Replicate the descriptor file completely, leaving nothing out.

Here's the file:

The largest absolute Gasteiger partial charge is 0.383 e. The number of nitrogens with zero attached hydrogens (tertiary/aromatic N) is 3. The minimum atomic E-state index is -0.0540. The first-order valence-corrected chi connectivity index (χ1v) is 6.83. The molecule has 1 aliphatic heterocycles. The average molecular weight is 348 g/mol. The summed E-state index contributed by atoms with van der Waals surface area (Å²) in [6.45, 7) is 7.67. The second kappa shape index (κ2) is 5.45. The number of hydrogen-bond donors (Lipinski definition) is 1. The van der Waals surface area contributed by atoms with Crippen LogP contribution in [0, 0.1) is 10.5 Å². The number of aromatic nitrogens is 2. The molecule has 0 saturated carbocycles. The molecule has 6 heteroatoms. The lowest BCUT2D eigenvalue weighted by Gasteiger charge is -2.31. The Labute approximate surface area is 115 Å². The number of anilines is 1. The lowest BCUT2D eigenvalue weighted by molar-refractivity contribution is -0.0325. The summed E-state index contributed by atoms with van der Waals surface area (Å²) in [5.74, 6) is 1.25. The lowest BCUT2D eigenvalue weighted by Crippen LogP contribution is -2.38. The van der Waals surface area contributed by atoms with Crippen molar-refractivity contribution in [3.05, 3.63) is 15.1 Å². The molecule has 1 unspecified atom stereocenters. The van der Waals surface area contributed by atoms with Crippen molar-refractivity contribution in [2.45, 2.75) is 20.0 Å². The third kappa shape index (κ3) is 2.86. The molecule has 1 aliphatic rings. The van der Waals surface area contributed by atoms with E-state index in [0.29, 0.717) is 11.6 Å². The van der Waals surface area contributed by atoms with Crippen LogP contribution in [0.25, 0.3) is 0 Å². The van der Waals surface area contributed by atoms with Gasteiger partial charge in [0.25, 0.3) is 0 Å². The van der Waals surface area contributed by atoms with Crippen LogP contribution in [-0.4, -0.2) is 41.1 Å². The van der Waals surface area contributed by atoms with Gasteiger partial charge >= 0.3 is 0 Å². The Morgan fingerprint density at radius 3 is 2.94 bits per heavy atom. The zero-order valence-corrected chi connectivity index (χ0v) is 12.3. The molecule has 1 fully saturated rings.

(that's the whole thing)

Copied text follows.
The largest absolute Gasteiger partial charge is 0.383 e. The number of nitrogens with zero attached hydrogens (tertiary/aromatic N) is 3. The minimum atomic E-state index is -0.0540. The first-order valence-corrected chi connectivity index (χ1v) is 6.83. The molecule has 1 aliphatic heterocycles. The average molecular weight is 348 g/mol. The summed E-state index contributed by atoms with van der Waals surface area (Å²) in [6.45, 7) is 7.67. The second kappa shape index (κ2) is 5.45. The number of hydrogen-bond donors (Lipinski definition) is 1. The van der Waals surface area contributed by atoms with Crippen LogP contribution in [0, 0.1) is 10.5 Å². The number of aromatic nitrogens is 2. The molecule has 0 saturated carbocycles. The molecule has 6 heteroatoms. The lowest BCUT2D eigenvalue weighted by Gasteiger charge is -2.31. The Labute approximate surface area is 115 Å². The number of anilines is 1. The lowest BCUT2D eigenvalue weighted by molar-refractivity contribution is -0.0325. The summed E-state index contributed by atoms with van der Waals surface area (Å²) in [5.74, 6) is 1.25. The lowest BCUT2D eigenvalue weighted by Crippen LogP contribution is -2.38. The van der Waals surface area contributed by atoms with Crippen molar-refractivity contribution in [3.05, 3.63) is 15.1 Å². The molecule has 1 unspecified atom stereocenters. The van der Waals surface area contributed by atoms with Crippen molar-refractivity contribution in [2.45, 2.75) is 20.0 Å². The third kappa shape index (κ3) is 2.86. The molecule has 1 aliphatic rings. The van der Waals surface area contributed by atoms with E-state index in [0.29, 0.717) is 11.6 Å². The van der Waals surface area contributed by atoms with Crippen LogP contribution in [0.25, 0.3) is 0 Å². The van der Waals surface area contributed by atoms with Gasteiger partial charge in [0.25, 0.3) is 0 Å². The van der Waals surface area contributed by atoms with Crippen LogP contribution in [-0.4, -0.2) is 41.1 Å². The van der Waals surface area contributed by atoms with Gasteiger partial charge >= 0.3 is 0 Å². The Morgan fingerprint density at radius 3 is 2.94 bits per heavy atom. The zero-order valence-corrected chi connectivity index (χ0v) is 12.3. The molecule has 1 fully saturated rings.